View image of Guadeloupeans have been hiking and picnicking in the coastal rainforest for generations (Credit: Credit: Melissa Banigan)

Guadeloupeans living in Trois-Rivières and surrounding towns have been hiking and picnicking in this coastal rainforest for generations, but it wasn’t until local archaeologist Carloman Bassette came across petroglyphs in 1995 that France’s Ministry of Culture and Guadeloupe’s National Office of Forests stepped in to protect the area and develop the trails along the coast, including le Sentier de la Grande Pointe ‒ or the ‘Great Point Trail’ – which we were following.

The Coulisse River splices the trail at its midway point. At the opposite end of the trail is Grand Ravine Cove, offering magnificent views of the Caribbean Sea, a group of islands called Les Saintes and, in the distance, the volcanic peaks of Dominica.

We hiked about a kilometre past the river before turning gently inland, and it was there, after a couple of hundred metres, that we came upon the site Bassette had found, now called Anse des Galets, or Stone Cove. A spring trickled from the rocks, feeding a small pool believed to have once been heated by geothermal vents. On one side of the pool stood a rectangular-shaped rock with a petroglyph of a man surrounded by ghostly faces. Jutting out of the pool, a second stone bore the carved image of a woman giving birth, an infant emerging from between her thighs.


An island where rocks have faces
View image of Most petroglyphs found in the area are simplistic or abstract (Credit: Credit: BRUSINI Aurlien/hemis.fr/Getty Images)

Known as the ‘Man and Woman of the Stones’, these two petroglyphs are unique in that they are fully embodied anthropomorphic figures, while most carvings found in this area are simplistic or abstract. Many archaeologists believe that fertility rituals took place on the site.

Frédérique simply pointed down at the rocks and said, “That’s where women came to give birth.”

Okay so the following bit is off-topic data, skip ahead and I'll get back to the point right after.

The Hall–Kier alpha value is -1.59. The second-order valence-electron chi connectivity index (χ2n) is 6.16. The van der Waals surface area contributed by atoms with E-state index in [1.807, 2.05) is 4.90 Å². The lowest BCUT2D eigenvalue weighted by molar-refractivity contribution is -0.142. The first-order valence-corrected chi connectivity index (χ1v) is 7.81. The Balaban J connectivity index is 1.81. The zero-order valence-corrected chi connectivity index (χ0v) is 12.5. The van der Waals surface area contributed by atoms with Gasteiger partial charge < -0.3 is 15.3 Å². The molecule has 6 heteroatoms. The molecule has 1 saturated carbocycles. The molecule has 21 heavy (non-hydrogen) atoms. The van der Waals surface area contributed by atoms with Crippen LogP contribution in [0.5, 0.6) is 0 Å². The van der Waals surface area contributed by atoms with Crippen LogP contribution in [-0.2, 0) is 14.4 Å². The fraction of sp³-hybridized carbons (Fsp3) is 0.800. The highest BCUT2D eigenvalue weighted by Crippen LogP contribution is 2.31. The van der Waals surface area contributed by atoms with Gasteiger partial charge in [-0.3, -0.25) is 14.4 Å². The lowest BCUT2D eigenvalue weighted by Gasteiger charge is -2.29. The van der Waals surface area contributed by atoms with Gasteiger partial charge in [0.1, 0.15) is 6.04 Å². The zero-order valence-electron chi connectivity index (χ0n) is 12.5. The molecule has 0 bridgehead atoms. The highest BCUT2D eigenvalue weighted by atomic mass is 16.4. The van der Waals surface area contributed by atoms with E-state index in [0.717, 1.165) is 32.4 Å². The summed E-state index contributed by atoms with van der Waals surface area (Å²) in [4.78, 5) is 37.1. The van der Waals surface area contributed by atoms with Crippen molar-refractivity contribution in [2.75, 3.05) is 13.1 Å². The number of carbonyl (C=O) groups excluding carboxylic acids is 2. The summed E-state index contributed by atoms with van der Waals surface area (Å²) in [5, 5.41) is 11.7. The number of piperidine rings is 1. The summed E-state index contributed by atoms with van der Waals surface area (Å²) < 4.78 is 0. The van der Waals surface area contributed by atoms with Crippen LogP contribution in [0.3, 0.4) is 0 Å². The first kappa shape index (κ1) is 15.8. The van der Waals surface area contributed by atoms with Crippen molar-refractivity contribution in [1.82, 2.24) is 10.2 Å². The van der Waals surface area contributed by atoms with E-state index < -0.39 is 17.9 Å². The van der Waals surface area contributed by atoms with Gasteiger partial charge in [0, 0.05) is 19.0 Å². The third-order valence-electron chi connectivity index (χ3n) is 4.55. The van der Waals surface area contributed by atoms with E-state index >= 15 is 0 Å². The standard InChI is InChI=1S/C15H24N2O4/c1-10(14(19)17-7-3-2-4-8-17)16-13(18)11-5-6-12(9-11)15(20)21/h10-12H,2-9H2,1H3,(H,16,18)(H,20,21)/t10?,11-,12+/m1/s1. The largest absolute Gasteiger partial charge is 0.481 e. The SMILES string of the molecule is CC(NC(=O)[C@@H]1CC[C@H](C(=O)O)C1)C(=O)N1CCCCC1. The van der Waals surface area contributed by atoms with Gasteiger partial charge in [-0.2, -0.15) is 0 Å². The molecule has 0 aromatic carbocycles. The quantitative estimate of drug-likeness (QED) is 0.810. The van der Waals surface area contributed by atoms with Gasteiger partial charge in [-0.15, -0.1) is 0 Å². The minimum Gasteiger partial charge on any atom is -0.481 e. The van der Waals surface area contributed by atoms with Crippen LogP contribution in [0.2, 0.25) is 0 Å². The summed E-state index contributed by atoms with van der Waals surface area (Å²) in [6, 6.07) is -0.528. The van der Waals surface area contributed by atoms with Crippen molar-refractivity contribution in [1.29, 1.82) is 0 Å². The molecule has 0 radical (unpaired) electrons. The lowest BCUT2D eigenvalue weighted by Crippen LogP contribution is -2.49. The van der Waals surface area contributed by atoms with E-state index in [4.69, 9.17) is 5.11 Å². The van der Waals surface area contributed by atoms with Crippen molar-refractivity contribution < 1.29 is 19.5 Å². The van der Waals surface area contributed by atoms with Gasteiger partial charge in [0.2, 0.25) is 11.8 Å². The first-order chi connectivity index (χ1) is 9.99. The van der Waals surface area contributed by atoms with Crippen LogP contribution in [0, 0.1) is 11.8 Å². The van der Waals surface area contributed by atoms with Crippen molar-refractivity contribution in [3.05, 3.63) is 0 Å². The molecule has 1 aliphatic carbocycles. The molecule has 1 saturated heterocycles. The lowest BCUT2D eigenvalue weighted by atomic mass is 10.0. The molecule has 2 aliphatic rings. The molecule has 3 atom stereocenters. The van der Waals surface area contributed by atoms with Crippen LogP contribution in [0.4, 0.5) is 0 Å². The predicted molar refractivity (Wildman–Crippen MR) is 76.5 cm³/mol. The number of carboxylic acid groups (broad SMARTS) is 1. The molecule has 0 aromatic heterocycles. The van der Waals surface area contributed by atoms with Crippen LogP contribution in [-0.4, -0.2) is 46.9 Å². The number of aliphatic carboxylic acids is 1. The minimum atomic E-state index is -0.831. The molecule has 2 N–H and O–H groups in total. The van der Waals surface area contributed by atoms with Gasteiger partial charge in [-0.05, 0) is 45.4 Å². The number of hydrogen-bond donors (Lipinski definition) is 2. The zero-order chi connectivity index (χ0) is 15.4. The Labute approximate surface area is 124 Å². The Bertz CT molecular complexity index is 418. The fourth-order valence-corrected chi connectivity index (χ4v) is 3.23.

We continued through the rainforest. Half a kilometre from Stone Cove stood the crumbling ruins of an old sugar plantation. After Columbus first stepped foot onto Guadeloupe in 1493, smallpox and genocide decimated the island’s indigenous peoples populations. Colonisation took hold of the New World, and just like on many islands across the Antilles, white Creole settlers ‒ whose descendants in Guadeloupe are known today as békés ‒ developed sugar plantations. I couldn’t help noticing that the pre-Columbian petroglyphs located along the trail were still in such good condition while this vestige of the colonial era had nearly been swallowed whole by the rainforest.

At the end of the trail, we took in the views: on one side towering rainforest, while on the other, waves crashed heavily along the volcanic shore. Then, we turned to head back the way we came. 

We crossed the Coulisse River a second time with the sun beating down on us from directly overhead. Not long after, we emerged from beneath the leafy canopy where we had left our car. There, I shared a homemade lunch with Frédérique and her family at the edge of the rainforest.


View image of Banigan took a break at Duquéry Beach after the hike (Credit: Credit: Melissa Banigan)

Nearby, a thin, sinuous path wound its way along an old riverbed towards the sea. After lunch, I followed the trail to Duquéry Beach, named after the ruins of a nearby sugar plantation.

I doffed my sandals and buried my sore feet in the black volcanic sand. As I watched the variegated blue waves of the sea, weathered carved shapes peered out from brush-covered boulders behind me, and together we shared the view they’ve possessed for more than a thousand years.